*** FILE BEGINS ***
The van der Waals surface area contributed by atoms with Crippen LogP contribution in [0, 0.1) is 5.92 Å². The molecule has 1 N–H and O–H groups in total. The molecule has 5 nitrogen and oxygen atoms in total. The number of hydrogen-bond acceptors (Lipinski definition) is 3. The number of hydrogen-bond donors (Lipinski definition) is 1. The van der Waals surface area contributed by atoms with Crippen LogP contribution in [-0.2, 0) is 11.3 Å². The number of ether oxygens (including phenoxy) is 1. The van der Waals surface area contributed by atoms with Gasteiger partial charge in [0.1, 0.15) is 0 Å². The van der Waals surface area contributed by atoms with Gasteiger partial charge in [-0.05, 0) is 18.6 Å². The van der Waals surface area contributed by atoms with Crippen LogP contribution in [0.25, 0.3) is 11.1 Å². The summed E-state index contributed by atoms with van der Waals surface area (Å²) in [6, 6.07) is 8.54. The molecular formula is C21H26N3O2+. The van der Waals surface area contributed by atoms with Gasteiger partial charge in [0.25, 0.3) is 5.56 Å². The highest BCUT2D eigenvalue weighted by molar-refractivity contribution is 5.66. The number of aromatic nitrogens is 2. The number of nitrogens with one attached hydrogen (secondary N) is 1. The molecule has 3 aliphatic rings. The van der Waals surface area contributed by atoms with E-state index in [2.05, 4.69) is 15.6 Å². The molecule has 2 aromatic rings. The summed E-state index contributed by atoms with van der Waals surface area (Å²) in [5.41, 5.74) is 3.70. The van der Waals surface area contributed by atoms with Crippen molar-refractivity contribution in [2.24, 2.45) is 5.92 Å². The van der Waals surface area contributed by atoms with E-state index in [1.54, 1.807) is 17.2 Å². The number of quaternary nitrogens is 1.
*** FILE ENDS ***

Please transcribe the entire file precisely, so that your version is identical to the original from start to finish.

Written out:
The van der Waals surface area contributed by atoms with Crippen LogP contribution in [0, 0.1) is 5.92 Å². The molecule has 1 N–H and O–H groups in total. The molecule has 5 nitrogen and oxygen atoms in total. The number of hydrogen-bond acceptors (Lipinski definition) is 3. The number of hydrogen-bond donors (Lipinski definition) is 1. The van der Waals surface area contributed by atoms with Crippen LogP contribution in [-0.2, 0) is 11.3 Å². The number of ether oxygens (including phenoxy) is 1. The van der Waals surface area contributed by atoms with Gasteiger partial charge in [0.1, 0.15) is 0 Å². The van der Waals surface area contributed by atoms with Gasteiger partial charge in [-0.05, 0) is 18.6 Å². The van der Waals surface area contributed by atoms with Crippen LogP contribution in [0.25, 0.3) is 11.1 Å². The summed E-state index contributed by atoms with van der Waals surface area (Å²) in [6, 6.07) is 8.54. The molecular formula is C21H26N3O2+. The van der Waals surface area contributed by atoms with Gasteiger partial charge in [0.25, 0.3) is 5.56 Å². The highest BCUT2D eigenvalue weighted by molar-refractivity contribution is 5.66. The number of aromatic nitrogens is 2. The number of nitrogens with one attached hydrogen (secondary N) is 1. The molecule has 3 aliphatic rings. The van der Waals surface area contributed by atoms with E-state index in [2.05, 4.69) is 15.6 Å². The molecule has 2 aromatic rings. The summed E-state index contributed by atoms with van der Waals surface area (Å²) in [5.41, 5.74) is 3.70. The van der Waals surface area contributed by atoms with Crippen molar-refractivity contribution in [2.24, 2.45) is 5.92 Å². The van der Waals surface area contributed by atoms with E-state index in [1.54, 1.807) is 17.2 Å². The number of quaternary nitrogens is 1.